In the 1990’s, the funding agencies, in particular the European Commission through the DGXIII[1] Language Engineering sector, headed by Roberto Cencioni, considered that a successful development of language technologies relied significantly on the availability of large-scale Language Resources, elaborated with appropriate standards, methodologies, and data manipulation tools.

They also considered the importance of maximizing the ROI made in the production and packaging of Language Resources to ensure their reusability. Access to extensive annotated spoken and written datasets, along with suitable higher-level Language Resources, would not only directly benefit R&D efforts across various private and public organizations but also promote productive collaboration between academia and industry.

In order to carry out such strategic analysis, the European Commission, and a large number of stakeholders in the language engineering field decided to launch a project called RELATOR.


The project sought to establish a comprehensive organizational framework for the generation of Language Resources, catering to both written and spoken language engineering needs. These resources were crucial for the advancement of robust language technology and industry in Europe.

Additionally, the project aimed to assess the viability of establishing a coordinated European network of repositories entrusted with storing, disseminating, and maintaining Language Resources. This initiative aimed to support the overarching objective of making extensive Language Resources readily accessible to European organizations engaged in R&D as well as educational endeavors in the long term.

The primary result of RELATOR was the establishment of ELRA along with the launch of several Language Resources production projects (e.g. SpeechDat family, PAROLE, etc.). This action was conducted through discussions that involved senior representatives of the relevant actors including owners of resources, producers, private and public users, funding bodies, scientific and professional associations. Large industrial companies and prominent R&D laboratories were represented in what was known as the RELATOR Steering Committee, chaired by Parajon-Collada, then Deputy Director General of the DGXIII. The discussions revolved around various aspects of the problematic, encompassing needs and requirements, potential solutions, cooperative approach, and prerequisites for a unified European effort. The Steering Committee’s aim was also to identify, describe, and assess alternative methods and structures at various levels (e.g., organizational, technical, legal) which could ensure the creation, management, and maintenance of a European repository of re-usable Language Resources, and their dissemination to the various types of users.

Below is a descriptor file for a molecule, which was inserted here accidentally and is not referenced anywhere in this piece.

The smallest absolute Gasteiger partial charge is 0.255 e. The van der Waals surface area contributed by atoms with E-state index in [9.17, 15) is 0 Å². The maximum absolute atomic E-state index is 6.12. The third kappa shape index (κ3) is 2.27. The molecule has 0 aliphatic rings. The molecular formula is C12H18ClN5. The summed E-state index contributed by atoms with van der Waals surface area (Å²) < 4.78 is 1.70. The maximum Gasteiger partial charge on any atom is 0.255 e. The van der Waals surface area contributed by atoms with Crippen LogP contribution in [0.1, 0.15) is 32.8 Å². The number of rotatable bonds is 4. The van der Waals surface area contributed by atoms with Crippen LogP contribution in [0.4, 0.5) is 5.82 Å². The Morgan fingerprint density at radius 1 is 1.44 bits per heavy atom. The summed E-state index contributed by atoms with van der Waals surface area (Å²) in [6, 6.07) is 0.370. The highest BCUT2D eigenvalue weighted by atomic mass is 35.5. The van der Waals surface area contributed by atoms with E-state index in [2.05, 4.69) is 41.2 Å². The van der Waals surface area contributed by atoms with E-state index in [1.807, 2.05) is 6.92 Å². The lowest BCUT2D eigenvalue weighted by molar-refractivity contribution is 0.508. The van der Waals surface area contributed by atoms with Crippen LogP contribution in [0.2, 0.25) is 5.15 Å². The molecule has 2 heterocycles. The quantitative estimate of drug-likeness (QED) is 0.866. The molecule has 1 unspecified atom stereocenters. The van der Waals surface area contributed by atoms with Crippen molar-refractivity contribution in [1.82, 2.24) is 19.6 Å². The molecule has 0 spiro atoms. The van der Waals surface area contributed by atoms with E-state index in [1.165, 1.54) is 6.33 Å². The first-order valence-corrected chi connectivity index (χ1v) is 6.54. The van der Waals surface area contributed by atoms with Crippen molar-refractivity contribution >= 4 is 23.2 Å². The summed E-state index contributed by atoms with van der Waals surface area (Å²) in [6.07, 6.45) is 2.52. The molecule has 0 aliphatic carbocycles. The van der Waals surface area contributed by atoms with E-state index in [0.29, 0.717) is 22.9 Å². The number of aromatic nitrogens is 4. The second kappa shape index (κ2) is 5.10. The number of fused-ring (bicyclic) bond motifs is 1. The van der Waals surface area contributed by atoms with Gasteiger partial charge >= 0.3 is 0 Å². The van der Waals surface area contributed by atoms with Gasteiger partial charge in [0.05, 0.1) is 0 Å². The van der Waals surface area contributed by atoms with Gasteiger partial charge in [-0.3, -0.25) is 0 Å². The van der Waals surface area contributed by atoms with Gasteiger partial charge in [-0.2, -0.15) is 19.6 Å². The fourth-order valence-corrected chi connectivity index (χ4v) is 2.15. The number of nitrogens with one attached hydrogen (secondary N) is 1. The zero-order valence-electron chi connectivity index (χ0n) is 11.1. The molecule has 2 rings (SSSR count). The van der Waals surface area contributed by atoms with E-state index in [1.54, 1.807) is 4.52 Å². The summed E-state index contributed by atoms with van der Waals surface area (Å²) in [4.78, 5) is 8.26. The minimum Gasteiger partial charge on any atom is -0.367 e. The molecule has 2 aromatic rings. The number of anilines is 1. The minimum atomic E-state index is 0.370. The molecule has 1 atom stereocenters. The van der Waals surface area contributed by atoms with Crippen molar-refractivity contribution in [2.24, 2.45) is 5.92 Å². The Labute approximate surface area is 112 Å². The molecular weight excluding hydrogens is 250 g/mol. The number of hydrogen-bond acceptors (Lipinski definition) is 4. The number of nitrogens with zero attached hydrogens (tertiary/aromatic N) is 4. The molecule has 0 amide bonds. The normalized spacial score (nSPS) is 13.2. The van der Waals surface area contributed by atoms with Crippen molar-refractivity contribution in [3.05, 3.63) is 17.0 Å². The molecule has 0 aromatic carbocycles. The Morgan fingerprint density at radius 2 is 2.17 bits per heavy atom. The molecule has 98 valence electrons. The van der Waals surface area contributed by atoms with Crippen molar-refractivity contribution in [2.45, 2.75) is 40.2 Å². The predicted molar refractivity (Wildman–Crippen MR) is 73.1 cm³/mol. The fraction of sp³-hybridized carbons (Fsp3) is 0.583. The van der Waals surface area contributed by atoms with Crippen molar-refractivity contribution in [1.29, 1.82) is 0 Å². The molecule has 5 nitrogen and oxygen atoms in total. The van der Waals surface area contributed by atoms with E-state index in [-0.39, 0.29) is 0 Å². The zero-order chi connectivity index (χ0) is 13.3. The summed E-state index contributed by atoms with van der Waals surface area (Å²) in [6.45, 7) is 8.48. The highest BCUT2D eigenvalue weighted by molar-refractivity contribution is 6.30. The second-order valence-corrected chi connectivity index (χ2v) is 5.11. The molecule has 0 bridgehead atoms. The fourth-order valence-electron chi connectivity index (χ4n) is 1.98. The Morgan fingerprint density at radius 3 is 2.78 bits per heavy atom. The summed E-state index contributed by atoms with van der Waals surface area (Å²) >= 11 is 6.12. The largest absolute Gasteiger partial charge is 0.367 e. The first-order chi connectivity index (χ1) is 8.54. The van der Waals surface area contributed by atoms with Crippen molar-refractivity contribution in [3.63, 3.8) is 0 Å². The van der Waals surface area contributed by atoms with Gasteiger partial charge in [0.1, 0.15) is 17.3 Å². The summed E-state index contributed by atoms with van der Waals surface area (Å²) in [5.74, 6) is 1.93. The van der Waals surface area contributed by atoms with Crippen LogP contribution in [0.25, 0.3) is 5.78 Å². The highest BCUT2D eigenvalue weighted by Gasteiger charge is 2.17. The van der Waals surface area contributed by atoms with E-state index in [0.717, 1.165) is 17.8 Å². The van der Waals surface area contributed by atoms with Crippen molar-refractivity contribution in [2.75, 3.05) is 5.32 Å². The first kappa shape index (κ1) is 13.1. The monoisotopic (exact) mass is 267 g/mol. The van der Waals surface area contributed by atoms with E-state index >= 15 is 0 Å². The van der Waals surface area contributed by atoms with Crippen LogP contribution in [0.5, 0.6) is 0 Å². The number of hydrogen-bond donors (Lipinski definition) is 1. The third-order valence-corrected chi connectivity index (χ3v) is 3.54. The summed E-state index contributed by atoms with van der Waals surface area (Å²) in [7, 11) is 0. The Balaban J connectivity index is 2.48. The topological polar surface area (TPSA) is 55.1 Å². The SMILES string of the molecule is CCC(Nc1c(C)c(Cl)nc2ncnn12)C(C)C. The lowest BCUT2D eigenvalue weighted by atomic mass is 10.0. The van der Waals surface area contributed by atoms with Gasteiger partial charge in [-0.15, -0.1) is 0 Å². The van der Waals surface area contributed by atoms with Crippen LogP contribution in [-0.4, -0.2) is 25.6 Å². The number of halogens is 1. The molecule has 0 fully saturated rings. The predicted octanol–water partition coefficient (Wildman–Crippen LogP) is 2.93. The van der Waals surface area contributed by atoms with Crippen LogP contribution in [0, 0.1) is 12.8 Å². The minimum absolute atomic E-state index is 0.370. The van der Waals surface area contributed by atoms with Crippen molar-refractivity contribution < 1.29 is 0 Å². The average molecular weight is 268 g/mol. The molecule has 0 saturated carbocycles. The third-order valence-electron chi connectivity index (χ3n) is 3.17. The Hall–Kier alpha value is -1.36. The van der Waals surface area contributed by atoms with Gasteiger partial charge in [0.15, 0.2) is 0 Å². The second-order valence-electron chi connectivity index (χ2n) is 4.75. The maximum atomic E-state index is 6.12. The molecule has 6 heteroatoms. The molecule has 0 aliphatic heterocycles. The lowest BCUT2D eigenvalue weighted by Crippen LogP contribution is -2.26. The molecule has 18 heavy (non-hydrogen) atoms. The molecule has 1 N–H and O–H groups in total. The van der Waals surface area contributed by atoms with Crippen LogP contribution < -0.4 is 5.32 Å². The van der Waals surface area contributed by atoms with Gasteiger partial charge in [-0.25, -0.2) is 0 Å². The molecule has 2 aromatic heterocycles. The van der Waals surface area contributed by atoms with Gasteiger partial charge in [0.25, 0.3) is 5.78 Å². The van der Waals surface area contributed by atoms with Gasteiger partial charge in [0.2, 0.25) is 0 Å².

The project had to present final recommendations for establishing a collaborative infrastructure that would act as a collection, verification, management, and dissemination center, built on the foundation provided by existing European structures and organisations.

The project consortium comprises representatives of major European-wide bodies and associations, most notably ELSNET, ESCA and EACL, plus an industrial steering committee composed of representatives of leading IT companies, publishers, telecom operators and other providers of electronic information services. The action has been carried out in co-operation with relevant European groups and with on-going initiatives such as EAGLES. It also implied an analysis of existing international structures.

Creation of ELRA

A unanimous decision was made to set up an independent, permanent, centralised organisation. Legal experts were asked to assess various scenarios and recommend the most beneficial one. Of all suggestions, an incorporated company, a grouping of economic interests as allowed by the French law, a non-profit association, the steering committee felt that an independent, not-for-profit, membership-driven association was the easiest to implement and the most acceptable from the liability and the legal standpoints. The association statutes were prepared and deposited in Luxembourg on February 1995 by 16 founding members, under the name of the European Language Resources Association (ELRA).

To handle every issue related to the association affairs, ELDA, the Evaluations & Language resources Distribution Agency, was established, as the ELRA operational body. From the beginning, ELDA was entrusted with the development and the execution of ELRA’s strategies and plans, in addition to handling the distribution, and all related issues, of Language Resources.


[1] DGXIII was a Directorate within the European Commission responsible for telecommunications, information market, and innovation, operating from mid-80s to early 90’s. Its new name is Directorate-General for Communications Networks, Content and Technology (DG CONNECT).